Riots in Sweden’s Malmo after anti-Muslim Danish leader blocked from 'Quran-burning rally', given two-year ban
Rasmus Paludan, who was arrested near Malmo ahead of the rally, had last year burnt a Quran wrapped in bacon
Stockholm: Protesters threw stones at police and burned tyres in southern Sweden late on Friday, authorities said, hours after an anti-Muslim Danish politician was blocked from attending a Quran-burning rally nearby.
About 300 people were on the streets of Malmo with violence escalating as the evening wore on, according to police and local media.
The demonstration was connected to an incident earlier in the day in which protesters burned a copy of the Islamic holy book, police spokesman Rickard Lundqvist told Swedish tabloid Expressen.
Rasmus Paludan, who leads the far-right Danish anti-immigration party Hard Line, was due to travel to Malmo to speak at that event, which was being held on the same day as weekly prayers for the Muslim sabbath.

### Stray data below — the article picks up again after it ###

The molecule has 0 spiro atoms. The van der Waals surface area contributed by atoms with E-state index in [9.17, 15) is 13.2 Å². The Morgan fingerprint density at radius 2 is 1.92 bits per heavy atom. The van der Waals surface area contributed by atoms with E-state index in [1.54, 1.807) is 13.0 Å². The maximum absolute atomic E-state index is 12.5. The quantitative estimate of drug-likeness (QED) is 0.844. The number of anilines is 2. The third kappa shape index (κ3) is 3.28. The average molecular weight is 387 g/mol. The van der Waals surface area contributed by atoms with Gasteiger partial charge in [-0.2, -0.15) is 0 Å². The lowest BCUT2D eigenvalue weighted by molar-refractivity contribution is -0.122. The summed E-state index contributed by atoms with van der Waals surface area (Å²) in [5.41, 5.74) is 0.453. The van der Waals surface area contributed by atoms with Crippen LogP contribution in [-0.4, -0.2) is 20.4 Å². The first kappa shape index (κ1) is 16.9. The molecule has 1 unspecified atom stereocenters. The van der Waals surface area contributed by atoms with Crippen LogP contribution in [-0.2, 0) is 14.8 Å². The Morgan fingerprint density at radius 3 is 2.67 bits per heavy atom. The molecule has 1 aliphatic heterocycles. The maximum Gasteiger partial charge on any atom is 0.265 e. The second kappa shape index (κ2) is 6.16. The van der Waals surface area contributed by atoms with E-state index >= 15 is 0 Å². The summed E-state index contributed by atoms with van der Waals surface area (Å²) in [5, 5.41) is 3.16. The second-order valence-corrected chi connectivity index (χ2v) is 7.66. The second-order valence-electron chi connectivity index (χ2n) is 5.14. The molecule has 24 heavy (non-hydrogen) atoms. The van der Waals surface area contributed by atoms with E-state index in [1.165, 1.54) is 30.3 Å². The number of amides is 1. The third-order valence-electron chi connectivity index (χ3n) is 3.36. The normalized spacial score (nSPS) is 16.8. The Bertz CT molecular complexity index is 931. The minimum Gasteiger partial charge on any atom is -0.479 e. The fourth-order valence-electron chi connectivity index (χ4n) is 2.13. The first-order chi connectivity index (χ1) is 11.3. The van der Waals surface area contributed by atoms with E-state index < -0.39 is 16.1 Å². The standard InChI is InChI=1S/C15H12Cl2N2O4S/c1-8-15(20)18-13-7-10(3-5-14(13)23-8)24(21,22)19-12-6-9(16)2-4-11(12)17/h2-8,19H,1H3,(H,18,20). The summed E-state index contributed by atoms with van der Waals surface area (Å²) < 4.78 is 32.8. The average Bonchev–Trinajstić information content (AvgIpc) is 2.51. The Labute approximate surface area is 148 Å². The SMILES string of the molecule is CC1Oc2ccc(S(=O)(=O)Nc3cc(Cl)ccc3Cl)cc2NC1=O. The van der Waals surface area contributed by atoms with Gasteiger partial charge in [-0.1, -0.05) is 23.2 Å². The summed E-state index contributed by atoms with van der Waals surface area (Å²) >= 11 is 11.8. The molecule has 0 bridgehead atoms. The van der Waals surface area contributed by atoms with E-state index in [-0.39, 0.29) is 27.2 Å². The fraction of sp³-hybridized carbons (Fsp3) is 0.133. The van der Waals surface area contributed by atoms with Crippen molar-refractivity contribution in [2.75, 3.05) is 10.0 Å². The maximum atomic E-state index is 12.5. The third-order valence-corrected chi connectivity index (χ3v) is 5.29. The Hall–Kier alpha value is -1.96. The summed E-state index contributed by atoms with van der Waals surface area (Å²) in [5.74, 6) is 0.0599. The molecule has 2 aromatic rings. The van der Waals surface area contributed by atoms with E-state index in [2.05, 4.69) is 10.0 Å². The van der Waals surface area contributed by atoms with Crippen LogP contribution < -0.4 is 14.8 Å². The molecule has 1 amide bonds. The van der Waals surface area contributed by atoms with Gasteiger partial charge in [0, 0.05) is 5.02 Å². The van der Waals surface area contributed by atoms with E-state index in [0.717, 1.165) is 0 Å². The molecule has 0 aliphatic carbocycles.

But authorities pre-empted Paludan's arrival by announcing he had been banned from entering Sweden for two years. He was later arrested near Malmo.
"We suspect that he was going to break the law in Sweden," Calle Persson, spokesman for the police in Malmo told AFP.
"There was also a risk that his behaviour would pose a threat to society."
But his supporters went ahead with the rally, and three people were then arrested for inciting racial hatred.
Paludan later put up a scathing message on Facebook. "Sent back and banned from Sweden for two years. However, rapists and murderers are always welcome!" he wrote.
Paludan last year attracted media attention for burning a Quran wrapped in bacon - a meat that is anathema for Muslims.
Images showed armed police surrounding a man standing on a sidewalk while holding what appeared to be a gun
Addressing the valedictory session of the 56th conference of DGPs and IGPs in UP, the prime minister sought an analysis of all police-related incidents and developing case studies to make it an institutionalised learning mechanism
Police Commissionerate system essentially splits a district in two parts from the point of view of policing, Commissioner of Police takes charge of the cities that form the large urbanised settlement